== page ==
Just be sure to keep your soap in a dry cool place, or you’ll be stuck with a gooey mess in the shower.
Step 2 to Being a Solid Traveler: Solid Shampoo
Less common than solid soap is solid shampoo. It is exactly like liquid shampoo, minus the water (which most of us have access to during the shower process, so no love lost).
Shampoo bars also claim to last up to five times longer than their liquid shampoo counterparts, so you’ll get all the same benefits as using bar soap, including eco-friendly packaging and a fatter wallet.
There are also many people who double up their shampoo bars as body wash (and even laundry soap) too, cutting down on luggage weight and size, or making trips to the gym much easier.
Step 3 to Being a Solid Traveler: Solid Moisturizers
The same providers above who carry the solid soaps and shampoos also have variations of solid moisturizers or lotion bars. These are designed to melt at external body temperatures, and provide a surprisingly luxurious and effective moisturizing skin nourishing experience. Gosh – I sound like a beauty ad.
Step 4 to Being a Solid Traveler: Paper Soap
Many travel accessory providers or camping stores carry paper soap leaflets. Although I originally found these little sheets of soap paper gitchy and impractical, I understand the need. Imagine yourself stuck in a dirty foreign public bathroom, with no soap or toilet paper to be found anywhere. Or even locally, after a particularly greasy gas-pumping experience or before catching dinner at a hole-in-the-wall restaurant with great food and an abysmal bathroom. You probably won’t have a bar of soap on you, but you can whip out your portable soap leaflets to save the day.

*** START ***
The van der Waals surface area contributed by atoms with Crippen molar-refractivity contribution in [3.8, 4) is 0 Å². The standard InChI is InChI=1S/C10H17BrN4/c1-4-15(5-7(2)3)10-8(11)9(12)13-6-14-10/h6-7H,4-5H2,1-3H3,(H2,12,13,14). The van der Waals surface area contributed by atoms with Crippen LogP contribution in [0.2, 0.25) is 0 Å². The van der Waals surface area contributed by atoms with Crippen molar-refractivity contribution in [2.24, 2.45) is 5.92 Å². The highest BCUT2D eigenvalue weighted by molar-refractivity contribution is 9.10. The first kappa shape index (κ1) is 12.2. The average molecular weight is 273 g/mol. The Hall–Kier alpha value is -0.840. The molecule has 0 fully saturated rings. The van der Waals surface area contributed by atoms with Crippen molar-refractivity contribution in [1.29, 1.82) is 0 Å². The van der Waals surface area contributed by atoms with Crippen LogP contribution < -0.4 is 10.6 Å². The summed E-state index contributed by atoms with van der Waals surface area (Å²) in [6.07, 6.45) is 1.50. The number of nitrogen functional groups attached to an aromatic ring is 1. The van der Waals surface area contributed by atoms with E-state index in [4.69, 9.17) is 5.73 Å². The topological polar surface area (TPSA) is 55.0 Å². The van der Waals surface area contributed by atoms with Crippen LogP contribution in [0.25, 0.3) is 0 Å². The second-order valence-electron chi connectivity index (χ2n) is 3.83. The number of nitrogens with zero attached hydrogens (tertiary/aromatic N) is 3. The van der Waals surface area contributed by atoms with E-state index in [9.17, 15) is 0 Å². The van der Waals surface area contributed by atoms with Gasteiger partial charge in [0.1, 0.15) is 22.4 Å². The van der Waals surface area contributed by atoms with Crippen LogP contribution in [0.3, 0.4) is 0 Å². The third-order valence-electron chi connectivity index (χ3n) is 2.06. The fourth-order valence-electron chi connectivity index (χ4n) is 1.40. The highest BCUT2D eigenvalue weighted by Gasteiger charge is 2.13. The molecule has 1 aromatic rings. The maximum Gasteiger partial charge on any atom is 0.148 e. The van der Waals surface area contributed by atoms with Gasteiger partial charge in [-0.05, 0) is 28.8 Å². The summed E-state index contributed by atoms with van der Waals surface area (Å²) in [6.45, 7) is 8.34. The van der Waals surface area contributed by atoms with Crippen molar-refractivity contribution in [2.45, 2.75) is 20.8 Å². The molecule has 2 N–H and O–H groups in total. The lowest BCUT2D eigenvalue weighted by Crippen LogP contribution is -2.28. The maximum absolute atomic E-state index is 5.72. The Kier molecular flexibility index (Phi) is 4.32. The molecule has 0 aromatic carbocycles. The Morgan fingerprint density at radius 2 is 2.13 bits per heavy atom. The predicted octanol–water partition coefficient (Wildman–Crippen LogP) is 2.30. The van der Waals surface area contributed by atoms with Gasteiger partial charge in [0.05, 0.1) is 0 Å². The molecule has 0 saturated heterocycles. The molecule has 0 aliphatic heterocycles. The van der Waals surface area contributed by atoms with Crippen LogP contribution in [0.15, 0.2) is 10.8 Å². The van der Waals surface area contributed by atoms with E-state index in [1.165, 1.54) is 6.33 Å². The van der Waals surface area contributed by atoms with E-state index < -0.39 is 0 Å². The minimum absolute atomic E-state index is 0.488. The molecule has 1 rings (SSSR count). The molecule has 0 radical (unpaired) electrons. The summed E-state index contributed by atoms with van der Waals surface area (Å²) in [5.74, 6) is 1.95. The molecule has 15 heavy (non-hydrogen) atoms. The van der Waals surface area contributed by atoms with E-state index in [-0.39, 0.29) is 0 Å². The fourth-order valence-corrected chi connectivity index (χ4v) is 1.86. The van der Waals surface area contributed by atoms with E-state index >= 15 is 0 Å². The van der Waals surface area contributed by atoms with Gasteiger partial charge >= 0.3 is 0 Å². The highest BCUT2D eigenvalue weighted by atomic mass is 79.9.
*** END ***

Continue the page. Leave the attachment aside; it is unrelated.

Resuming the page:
Step 5 to Being a Solid Traveler: Paper Shaving Cream?
If you look hard enough, you can find paper body wash, shampoo, conditioner, shaving cream, laundry soap, and even powdered toothpaste and mouthwash. Travelon has the full compliment of such products, but buying them all in one place can be tricky, as they don’t currently retail their products directly to consumers.
I haven’t test run any of these products, and although they may be quite effective and possibly eco-friendly, they strike me as over-packaged, ultimately unnecessary items, geared for travelers with deep pockets who are hell-bent on traveling ultra light.
And as I alluded to earlier, if you find a great shampoo or body bar with the right ingredients, it can do double or even quadruple duty for you. No paper required.
So depending on how dedicated you are to solid travel, you too can reduce the liquids in your bags and pack light. I for one, have turned over a new leaf: I am a Solid Traveler!
You Might Also Like
About the Author
Nora Dunn is the The Professional Hobo, a woman who sold everything she owned (including a busy financial planning practice) in 2006 and has been travelling the world in a financially sustainable way ever since. She is an internationally published freelance writer on the topics of travel, personal finance, and lifestyle design, with columns on Wisebread, Flight Network, and Care One. Check out her latest musings on Facebook and Twitter.